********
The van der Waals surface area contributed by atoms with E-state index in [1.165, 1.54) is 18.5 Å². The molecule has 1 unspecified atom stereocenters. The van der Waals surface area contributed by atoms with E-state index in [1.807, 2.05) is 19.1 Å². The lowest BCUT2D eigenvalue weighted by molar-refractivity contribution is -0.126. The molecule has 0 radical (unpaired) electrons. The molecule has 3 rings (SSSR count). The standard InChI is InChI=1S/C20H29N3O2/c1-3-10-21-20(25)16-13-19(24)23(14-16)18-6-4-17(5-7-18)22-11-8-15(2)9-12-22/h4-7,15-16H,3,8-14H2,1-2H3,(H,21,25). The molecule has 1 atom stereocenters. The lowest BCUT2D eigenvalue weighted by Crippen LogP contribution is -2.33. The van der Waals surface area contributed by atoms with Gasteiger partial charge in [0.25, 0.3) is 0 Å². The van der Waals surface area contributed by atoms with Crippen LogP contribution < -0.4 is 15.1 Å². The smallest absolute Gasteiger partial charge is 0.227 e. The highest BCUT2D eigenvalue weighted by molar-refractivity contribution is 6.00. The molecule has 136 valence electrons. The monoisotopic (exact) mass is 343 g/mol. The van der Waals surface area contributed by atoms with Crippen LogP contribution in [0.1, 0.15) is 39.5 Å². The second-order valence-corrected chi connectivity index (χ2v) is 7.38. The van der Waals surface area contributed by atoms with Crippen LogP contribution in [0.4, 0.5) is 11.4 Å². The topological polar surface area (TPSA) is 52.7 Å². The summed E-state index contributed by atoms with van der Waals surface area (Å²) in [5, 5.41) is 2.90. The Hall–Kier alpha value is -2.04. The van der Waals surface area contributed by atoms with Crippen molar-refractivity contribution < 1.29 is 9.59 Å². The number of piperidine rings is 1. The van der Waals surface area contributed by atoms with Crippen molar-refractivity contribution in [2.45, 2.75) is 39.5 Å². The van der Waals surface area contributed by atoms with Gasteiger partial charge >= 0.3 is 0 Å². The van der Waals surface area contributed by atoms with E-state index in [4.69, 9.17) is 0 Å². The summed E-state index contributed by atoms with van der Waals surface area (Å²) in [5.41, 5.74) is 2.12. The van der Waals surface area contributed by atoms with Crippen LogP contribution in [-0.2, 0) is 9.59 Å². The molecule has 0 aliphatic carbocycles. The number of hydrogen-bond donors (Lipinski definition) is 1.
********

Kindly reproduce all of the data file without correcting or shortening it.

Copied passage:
The van der Waals surface area contributed by atoms with E-state index in [1.165, 1.54) is 18.5 Å². The molecule has 1 unspecified atom stereocenters. The van der Waals surface area contributed by atoms with E-state index in [1.807, 2.05) is 19.1 Å². The lowest BCUT2D eigenvalue weighted by molar-refractivity contribution is -0.126. The molecule has 0 radical (unpaired) electrons. The molecule has 3 rings (SSSR count). The standard InChI is InChI=1S/C20H29N3O2/c1-3-10-21-20(25)16-13-19(24)23(14-16)18-6-4-17(5-7-18)22-11-8-15(2)9-12-22/h4-7,15-16H,3,8-14H2,1-2H3,(H,21,25). The molecule has 1 atom stereocenters. The lowest BCUT2D eigenvalue weighted by Crippen LogP contribution is -2.33. The van der Waals surface area contributed by atoms with Gasteiger partial charge in [0.25, 0.3) is 0 Å². The van der Waals surface area contributed by atoms with Crippen LogP contribution < -0.4 is 15.1 Å². The smallest absolute Gasteiger partial charge is 0.227 e. The highest BCUT2D eigenvalue weighted by molar-refractivity contribution is 6.00. The molecule has 136 valence electrons. The monoisotopic (exact) mass is 343 g/mol. The van der Waals surface area contributed by atoms with Crippen LogP contribution in [0.1, 0.15) is 39.5 Å². The second-order valence-corrected chi connectivity index (χ2v) is 7.38. The van der Waals surface area contributed by atoms with Crippen LogP contribution in [0.4, 0.5) is 11.4 Å². The topological polar surface area (TPSA) is 52.7 Å². The summed E-state index contributed by atoms with van der Waals surface area (Å²) in [5, 5.41) is 2.90. The Hall–Kier alpha value is -2.04. The van der Waals surface area contributed by atoms with Crippen molar-refractivity contribution < 1.29 is 9.59 Å². The number of piperidine rings is 1. The van der Waals surface area contributed by atoms with Crippen molar-refractivity contribution in [2.45, 2.75) is 39.5 Å². The van der Waals surface area contributed by atoms with Gasteiger partial charge >= 0.3 is 0 Å². The van der Waals surface area contributed by atoms with E-state index in [4.69, 9.17) is 0 Å². The summed E-state index contributed by atoms with van der Waals surface area (Å²) in [5.41, 5.74) is 2.12. The van der Waals surface area contributed by atoms with Crippen LogP contribution in [-0.2, 0) is 9.59 Å². The molecule has 0 aliphatic carbocycles. The number of hydrogen-bond donors (Lipinski definition) is 1.